What does Virtual Reality mean for the future of creativity?

I am naturally inclined to be sceptical about all new technology. I’m the kind of person Kanye was referring to in his recent Ellen appearance, part of a crowd who rejects genius and can’t handle the vision. My first response to most technological advances is anger that they want to replace us with robots, and I continue to believe that Facebook is the largest unchecked dictatorship in the world. As such, the release of the Tilt Brush by Google – a new VR device that allows people to paint in 3D – obviously alarmed me. When I probed the concept further, my imaginative sympathies yielded only to extent that if were to be able to draw bunny eyes and handle bar moustaches onto fellow passengers during my commute, that might prove to be quite amusing.

VR technology is developing rapidly. After some tinkering they’ve solved, for the most part, the problems that existed in the 80’s. Motion sickness is limited; the manufacture is quick and easy; and headsets no longer have to hang from the ceiling. Indeed, given how much resource Mark Zuckerburg is investing in the development of VR it will inevitably become integrated into our daily lives, and probably much sooner than we think. After all, Instagram was only invented 5 years ago and look where we are now.

Google’s Tilt Brush, which comes with the tag line “Your room is your canvas. Your palette is your imagination. The possibilities are endless” is special and not only for its innovative marketing copy. The device allows users to inhabit their own creative environment by drawing in 3D. Users can walk around their creations, move inside them and fully inhabit a piece of work. Forget any Roland Barthes-esque debate about creators and viewers, the Tilt Brush invites total unity between artist and audience.

 

Keys to your potential or an imaginative lockdown?

Forms of creativity have always oscillated between the communal and the insular. Artists like Olafur Eliasson consciously bring people together, promoting group activities such as blindfolding each other or walking backwards through a crowded street en masse in order to stimulate ideas and conceive new projects. Meanwhile, there’s also the more traditional solitary style which couples rigorous self discipline with mystique. Tilt Brush does not disrupt these patterns. The fact that artists have to consciously don the VR headset to enter is no different from an artist choosing to enter their studio. However, what it does create, is a barrier between spontaneous interruption or inspiration, whereas in real life, the most inconceivably small and unnoticed details might spontaneously challenge your creative direction. In VR, the focus is deliberate and unwavering. And so, the enactment of creativity becomes something that exists in parallel to real-life as opposed to within it. In VR, artistic expression by nature becomes less visceral and thus less inherently human.

A more fundamental limitation to creativity is the range of materials that are on offer. Tilt Brush allows users to choose the width and colour they would prefer to work with but offers limited room for experimentation. In spite of the range of shapes and forms created, most of the finished pieces look the same. At the most basic starting point, artists will have to create based on a secondary choice made by a corporation. No matter how advanced the palettes become, creative expression will be executed under a set of pre-determined values.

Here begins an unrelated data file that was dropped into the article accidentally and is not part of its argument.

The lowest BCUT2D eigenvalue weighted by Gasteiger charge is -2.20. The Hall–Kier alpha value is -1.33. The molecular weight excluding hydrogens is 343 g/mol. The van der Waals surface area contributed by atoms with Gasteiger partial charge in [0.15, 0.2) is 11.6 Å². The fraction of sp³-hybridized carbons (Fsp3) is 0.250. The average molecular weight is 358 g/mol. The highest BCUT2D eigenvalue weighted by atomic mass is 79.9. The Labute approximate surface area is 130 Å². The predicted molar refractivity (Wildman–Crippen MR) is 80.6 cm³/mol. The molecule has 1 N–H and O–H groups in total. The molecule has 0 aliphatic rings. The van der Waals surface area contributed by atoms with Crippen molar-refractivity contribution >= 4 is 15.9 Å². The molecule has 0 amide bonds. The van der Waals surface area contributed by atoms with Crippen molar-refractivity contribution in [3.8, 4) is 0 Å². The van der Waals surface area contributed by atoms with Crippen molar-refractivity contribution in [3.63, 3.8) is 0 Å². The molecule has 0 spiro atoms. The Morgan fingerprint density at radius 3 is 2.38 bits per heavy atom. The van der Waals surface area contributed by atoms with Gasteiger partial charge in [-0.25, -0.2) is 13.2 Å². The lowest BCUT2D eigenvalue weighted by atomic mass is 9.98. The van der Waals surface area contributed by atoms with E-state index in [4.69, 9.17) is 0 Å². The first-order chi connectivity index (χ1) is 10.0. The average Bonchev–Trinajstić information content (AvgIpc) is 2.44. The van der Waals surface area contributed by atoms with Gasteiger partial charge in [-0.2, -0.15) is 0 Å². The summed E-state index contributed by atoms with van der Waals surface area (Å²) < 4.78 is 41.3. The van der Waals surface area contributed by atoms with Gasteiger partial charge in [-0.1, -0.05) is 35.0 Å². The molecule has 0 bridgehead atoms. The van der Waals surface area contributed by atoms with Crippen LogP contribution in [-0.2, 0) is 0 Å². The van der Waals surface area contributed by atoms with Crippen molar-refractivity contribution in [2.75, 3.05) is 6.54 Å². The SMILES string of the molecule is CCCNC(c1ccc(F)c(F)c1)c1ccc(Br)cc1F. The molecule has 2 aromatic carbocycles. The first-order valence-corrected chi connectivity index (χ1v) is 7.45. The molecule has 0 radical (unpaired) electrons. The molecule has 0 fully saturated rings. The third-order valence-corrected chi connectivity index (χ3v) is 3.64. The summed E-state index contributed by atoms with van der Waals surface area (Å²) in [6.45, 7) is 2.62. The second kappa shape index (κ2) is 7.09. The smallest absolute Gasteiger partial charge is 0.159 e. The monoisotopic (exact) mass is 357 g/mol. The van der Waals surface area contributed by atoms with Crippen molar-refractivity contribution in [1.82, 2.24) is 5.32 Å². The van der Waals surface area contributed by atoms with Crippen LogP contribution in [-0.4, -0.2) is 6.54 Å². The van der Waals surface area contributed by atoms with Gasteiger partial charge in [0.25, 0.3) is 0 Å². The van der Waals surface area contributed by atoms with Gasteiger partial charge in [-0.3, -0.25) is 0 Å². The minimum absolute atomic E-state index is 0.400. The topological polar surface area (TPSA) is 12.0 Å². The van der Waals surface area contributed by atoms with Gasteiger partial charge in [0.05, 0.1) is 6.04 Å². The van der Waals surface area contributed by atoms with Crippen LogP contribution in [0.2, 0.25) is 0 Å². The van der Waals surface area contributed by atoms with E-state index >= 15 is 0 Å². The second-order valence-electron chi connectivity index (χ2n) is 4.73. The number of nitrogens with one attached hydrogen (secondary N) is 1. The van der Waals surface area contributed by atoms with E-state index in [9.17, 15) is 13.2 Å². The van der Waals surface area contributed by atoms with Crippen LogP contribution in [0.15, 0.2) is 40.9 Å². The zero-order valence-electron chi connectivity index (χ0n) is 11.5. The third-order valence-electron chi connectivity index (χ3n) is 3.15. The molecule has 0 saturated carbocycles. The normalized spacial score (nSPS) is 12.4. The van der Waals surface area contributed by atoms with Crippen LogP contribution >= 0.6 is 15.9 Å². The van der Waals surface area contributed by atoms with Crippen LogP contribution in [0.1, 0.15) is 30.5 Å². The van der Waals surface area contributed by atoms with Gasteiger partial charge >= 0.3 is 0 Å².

Where VR allows creativity to flourish, however, is in the way the it enables creative individuals to show their ideas to the world. As the Kanye example proves, geniuses have always struggled to communicate their vision to the masses. The implementation of VR into everyday life introduces a new vocabulary into the creative lexicon. Fashion designers will be able to sketch whole collections on virtual people before they go into production; architects can realise an entire city and interior designers can chart the reality your sitting room in intricate detail. In this way, the commercial element of creativity will be streamlined and improved. Artists from all walks of life will be able to anticipate problems far in advance and prevent themselves from experiencing setbacks later on.

Time is indeed money, and the efficiency for aspiring and established creatives alike can only be a good thing. The dark side is that VR represents a further step in the commodification of creativity. But, when everyone from KP Oven Baked to TK Maxx is already telling me to unlock my artistic potential, perhaps we’re already too far gone.

 

The future is fluorescent

In the “real” world the possibilities are not limitless. We are confined by malfunctioning body parts and unaccessible areas of our brain. Creatives will always seek to push the limits, but they’re wrestling with our visceral, flawed selves is part of what makes art interesting, and human. The fear of technology is that it is inhuman, but that is also because it still feels alien. Virtual reality could be the best thing for creatives, freeing ideas and allowing the imagination to inhabit a new and semi-tangible realm. The Tilt Brush could also represent the beginning of the end for truly free imaginative work, where new artists will only ever know the twinkle of the 3-D paint as traditional materials fade, become too expensive and disappear. The future may not be bright for creativity, but it will certainly be fluorescent.

First published on Imperica 

 

Main image: IFA 2015 Main image source/credits: Kārlis Dambrāns, CC licence https://www.flickr.com/photos/janitors/20592957983/

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